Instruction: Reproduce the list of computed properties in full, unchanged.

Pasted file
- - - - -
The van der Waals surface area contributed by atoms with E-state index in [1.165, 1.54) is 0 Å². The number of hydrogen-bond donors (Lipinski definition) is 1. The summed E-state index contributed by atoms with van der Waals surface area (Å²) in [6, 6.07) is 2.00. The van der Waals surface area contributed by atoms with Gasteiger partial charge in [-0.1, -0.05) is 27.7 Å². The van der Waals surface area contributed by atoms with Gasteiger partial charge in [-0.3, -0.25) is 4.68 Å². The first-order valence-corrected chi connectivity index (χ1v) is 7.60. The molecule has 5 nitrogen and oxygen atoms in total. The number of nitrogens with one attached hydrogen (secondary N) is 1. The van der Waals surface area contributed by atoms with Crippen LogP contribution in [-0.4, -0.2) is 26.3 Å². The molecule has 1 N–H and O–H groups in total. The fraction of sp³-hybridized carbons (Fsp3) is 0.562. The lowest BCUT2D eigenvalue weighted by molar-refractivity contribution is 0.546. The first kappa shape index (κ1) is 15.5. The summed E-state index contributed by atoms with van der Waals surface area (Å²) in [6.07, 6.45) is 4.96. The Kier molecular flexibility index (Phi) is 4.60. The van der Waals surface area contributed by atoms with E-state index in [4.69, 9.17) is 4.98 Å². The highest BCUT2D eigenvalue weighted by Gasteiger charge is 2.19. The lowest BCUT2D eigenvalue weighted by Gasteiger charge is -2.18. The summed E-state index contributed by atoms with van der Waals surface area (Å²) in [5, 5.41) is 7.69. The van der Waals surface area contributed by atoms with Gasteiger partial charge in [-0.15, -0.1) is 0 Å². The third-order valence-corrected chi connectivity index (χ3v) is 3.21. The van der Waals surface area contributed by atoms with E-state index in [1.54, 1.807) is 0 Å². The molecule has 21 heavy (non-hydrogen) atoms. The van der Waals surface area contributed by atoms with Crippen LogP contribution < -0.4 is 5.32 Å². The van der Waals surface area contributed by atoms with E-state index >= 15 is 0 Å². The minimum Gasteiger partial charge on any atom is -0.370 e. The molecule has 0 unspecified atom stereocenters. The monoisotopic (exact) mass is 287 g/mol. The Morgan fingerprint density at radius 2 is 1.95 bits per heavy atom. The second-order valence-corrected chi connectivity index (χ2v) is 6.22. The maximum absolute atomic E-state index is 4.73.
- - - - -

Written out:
The van der Waals surface area contributed by atoms with E-state index in [1.165, 1.54) is 0 Å². The number of hydrogen-bond donors (Lipinski definition) is 1. The summed E-state index contributed by atoms with van der Waals surface area (Å²) in [6, 6.07) is 2.00. The van der Waals surface area contributed by atoms with Gasteiger partial charge in [-0.1, -0.05) is 27.7 Å². The van der Waals surface area contributed by atoms with Gasteiger partial charge in [-0.3, -0.25) is 4.68 Å². The first-order valence-corrected chi connectivity index (χ1v) is 7.60. The molecule has 5 nitrogen and oxygen atoms in total. The number of nitrogens with one attached hydrogen (secondary N) is 1. The van der Waals surface area contributed by atoms with Crippen LogP contribution in [-0.4, -0.2) is 26.3 Å². The molecule has 1 N–H and O–H groups in total. The fraction of sp³-hybridized carbons (Fsp3) is 0.562. The lowest BCUT2D eigenvalue weighted by molar-refractivity contribution is 0.546. The first kappa shape index (κ1) is 15.5. The summed E-state index contributed by atoms with van der Waals surface area (Å²) in [6.07, 6.45) is 4.96. The Kier molecular flexibility index (Phi) is 4.60. The van der Waals surface area contributed by atoms with E-state index in [4.69, 9.17) is 4.98 Å². The highest BCUT2D eigenvalue weighted by Gasteiger charge is 2.19. The lowest BCUT2D eigenvalue weighted by Gasteiger charge is -2.18. The summed E-state index contributed by atoms with van der Waals surface area (Å²) in [5, 5.41) is 7.69. The van der Waals surface area contributed by atoms with Gasteiger partial charge in [-0.15, -0.1) is 0 Å². The third-order valence-corrected chi connectivity index (χ3v) is 3.21. The van der Waals surface area contributed by atoms with E-state index in [1.54, 1.807) is 0 Å². The molecule has 21 heavy (non-hydrogen) atoms. The van der Waals surface area contributed by atoms with Crippen LogP contribution < -0.4 is 5.32 Å². The van der Waals surface area contributed by atoms with E-state index >= 15 is 0 Å². The minimum Gasteiger partial charge on any atom is -0.370 e. The molecule has 0 unspecified atom stereocenters. The monoisotopic (exact) mass is 287 g/mol. The Morgan fingerprint density at radius 2 is 1.95 bits per heavy atom. The second-order valence-corrected chi connectivity index (χ2v) is 6.22. The maximum absolute atomic E-state index is 4.73.